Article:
You are currently viewing What 3 Church Fathers Teach Us About Orphan Care

What 3 Church Fathers Teach Us About Orphan Care

My family is in the process of adopting two children from Africa. Navigating their adoption has deepened our perspective on the greater work of spiritual adoption we’ve received in Christ. We too were once orphans longing for rescue and refuge until we were brought into the family of God. Our adoption into God’s family, and the amazing grace and mercy we’ve received, then compels us to care for those who are vulnerable.

On this Orphan Care Sunday, the body of Christ gives special attention to how we can care for children we might call “the least of these” (Matt. 25:40). Though this designated day may be an initiative of the modern church, orphan care is not. Throughout church history, the body of Christ has been on the front lines of caring for the fatherless.

As my family moves through the adoption process, we’ve drawn inspiration from stories of church fathers who cared for orphans. Here are three examples of what we can learn from them as we embrace the biblical command to care for orphans.

George Whitefield: Orphan Care Meets Physical and Spiritual Needs

Throughout church history, the body of Christ has been on the front lines of caring for the fatherless.

George Whitefield, leader of the Great Awakening during the 1700s, is well known for his care for orphans. Burdened for these children, he opened an orphanage in Savannah, Georgia. He named it Bethesda, which means “house of mercy.” He felt it was essential to meet the physical needs of the children in the orphanage, but more than that, he believed their spiritual needs were of the utmost importance. Frequently caring for more than 100 children at a time, he worked to alleviate their physical suffering and made sure they heard the gospel.

Through adoption, we too seek to create “houses of mercy” as we welcome children into our homes and families and provide for their physical needs. It’s also Great Commission work, calling us to faithfully share and live out the gospel, asking the Lord to deliver these image-bearers from the domain of darkness and transfer them to the kingdom of his beloved Son (Col. 1:13).

George Müller: Orphan Care Steps into Suffering

Born in Germany in 1805, George Müller later moved to England to serve as a missionary. Moved by compassion for needy children he saw while walking the streets, Müller opened an orphanage to provide for these orphans. It housed more than 10,000 children over his lifetime. He even lived among them himself, ensuring they were taught the gospel and were loved and cared for. Müller went to be with the Lord at age 92. At his funeral, over a thousand children followed the casket to the cemetery to pay homage to their earthly father.

Müller looked at these children with love and was moved to act in mercy toward them. It can be easy to see “the least of these” and be burdened briefly but then move on with our comfortable lives. Instead, may we, like Müller, respond with care for the vulnerable and marginalized. Perhaps the sacrifice for some may mean welcoming a child into your family.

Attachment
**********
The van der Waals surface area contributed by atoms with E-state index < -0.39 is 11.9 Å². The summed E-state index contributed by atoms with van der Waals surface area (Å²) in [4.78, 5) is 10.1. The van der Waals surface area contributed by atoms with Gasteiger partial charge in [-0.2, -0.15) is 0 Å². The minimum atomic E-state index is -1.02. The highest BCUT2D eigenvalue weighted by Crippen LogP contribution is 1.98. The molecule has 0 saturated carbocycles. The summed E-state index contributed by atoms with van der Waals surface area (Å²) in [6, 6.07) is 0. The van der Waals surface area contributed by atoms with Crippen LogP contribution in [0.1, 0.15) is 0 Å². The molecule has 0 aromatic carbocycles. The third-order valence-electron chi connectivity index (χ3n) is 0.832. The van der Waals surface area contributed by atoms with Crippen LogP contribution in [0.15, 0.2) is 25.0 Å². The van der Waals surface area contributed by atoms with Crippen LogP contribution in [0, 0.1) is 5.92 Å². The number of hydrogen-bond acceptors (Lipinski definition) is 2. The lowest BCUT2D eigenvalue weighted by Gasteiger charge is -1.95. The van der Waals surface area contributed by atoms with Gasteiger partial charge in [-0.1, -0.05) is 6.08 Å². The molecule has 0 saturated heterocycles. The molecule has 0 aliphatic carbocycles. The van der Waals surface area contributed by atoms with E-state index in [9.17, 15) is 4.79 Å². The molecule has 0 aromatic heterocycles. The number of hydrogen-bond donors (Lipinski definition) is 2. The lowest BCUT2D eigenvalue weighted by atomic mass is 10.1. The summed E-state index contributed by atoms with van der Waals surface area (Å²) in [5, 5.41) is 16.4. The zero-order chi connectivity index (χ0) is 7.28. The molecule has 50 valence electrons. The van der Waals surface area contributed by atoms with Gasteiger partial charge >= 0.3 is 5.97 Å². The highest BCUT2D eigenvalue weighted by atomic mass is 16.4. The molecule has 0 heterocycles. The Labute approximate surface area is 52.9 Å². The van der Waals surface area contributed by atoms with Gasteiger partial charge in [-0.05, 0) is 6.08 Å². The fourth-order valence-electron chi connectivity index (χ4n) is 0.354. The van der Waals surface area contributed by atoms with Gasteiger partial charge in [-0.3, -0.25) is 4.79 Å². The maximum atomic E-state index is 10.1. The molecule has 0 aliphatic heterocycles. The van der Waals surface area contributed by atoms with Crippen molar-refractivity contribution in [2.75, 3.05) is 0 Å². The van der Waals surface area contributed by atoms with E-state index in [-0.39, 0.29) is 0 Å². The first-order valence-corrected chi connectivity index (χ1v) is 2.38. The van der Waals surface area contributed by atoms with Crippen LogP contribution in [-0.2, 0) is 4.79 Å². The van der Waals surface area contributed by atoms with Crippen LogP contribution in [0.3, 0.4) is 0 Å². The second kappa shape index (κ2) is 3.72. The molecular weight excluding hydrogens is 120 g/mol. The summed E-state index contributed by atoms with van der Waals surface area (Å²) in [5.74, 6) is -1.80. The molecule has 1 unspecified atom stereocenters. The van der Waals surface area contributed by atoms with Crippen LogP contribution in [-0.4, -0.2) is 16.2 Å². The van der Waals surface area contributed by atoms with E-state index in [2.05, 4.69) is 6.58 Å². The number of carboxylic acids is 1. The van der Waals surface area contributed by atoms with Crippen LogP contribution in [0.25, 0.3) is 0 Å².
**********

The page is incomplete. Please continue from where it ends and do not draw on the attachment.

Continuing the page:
My prayer is that the Lord will raise up many families to enter into suffering and shepherd these children to the cross of Jesus Christ. Through the love and tenderness of an earthly mother and father, Lord willing, many children will also come to know their heavenly Father.

Charles Spurgeon: Orphan Care Is Needed in Your City

Charles Spurgeon, the “Prince of Preachers,” was born in 1834. At one point, he traveled to Bristol, England, to visit George Müller and hear him preach. After Müller finished preaching, he asked Spurgeon to share a few words. Spurgeon was unable to because he’d “been crying all the while.” He said, “I never heard such a sermon in my life.”

Spurgeon returned to his church in London and preached the following week, challenging his people to care for orphans according to God’s command. Through members’ donations, the church responded by opening Stockwell Orphanage. The children at the orphanage loved Spurgeon. They were said to crowd around him when he would come to visit. On Sundays, the children attended his church and heard the faithful preaching of God’s Word.

Culture of Adoption

Spurgeon was spurred on to care for orphan children by Müller and in turn sparked a culture of adoption within his congregation. In today’s adoption world, we often hear the term “cluster adoptions.” This refers to a culture of adoptions within churches and communities as brothers and sisters encourage one another to open their hearts and homes to children. Not every Christian is called to adopt, but every Christian can participate in fostering a culture of adoption, be it through financial support, meeting practical needs during the adoption process, or praying faithfully alongside adopting families.

Not every Christian is called to adopt, but every Christian can participate in fostering a culture of adoption.

When we care for the plight of the orphan, we echo the heart of our heavenly Father in whom “the fatherless find compassion” (Hos. 14:3, NIV), and we stand on the shoulders of giants who have gone before us. We do well to follow in their footsteps and point young image-bearers to the hope found only in Jesus Christ. Through God’s grace and mercy, may many orphans find their true homes as sons and daughters of God.


Leave a Reply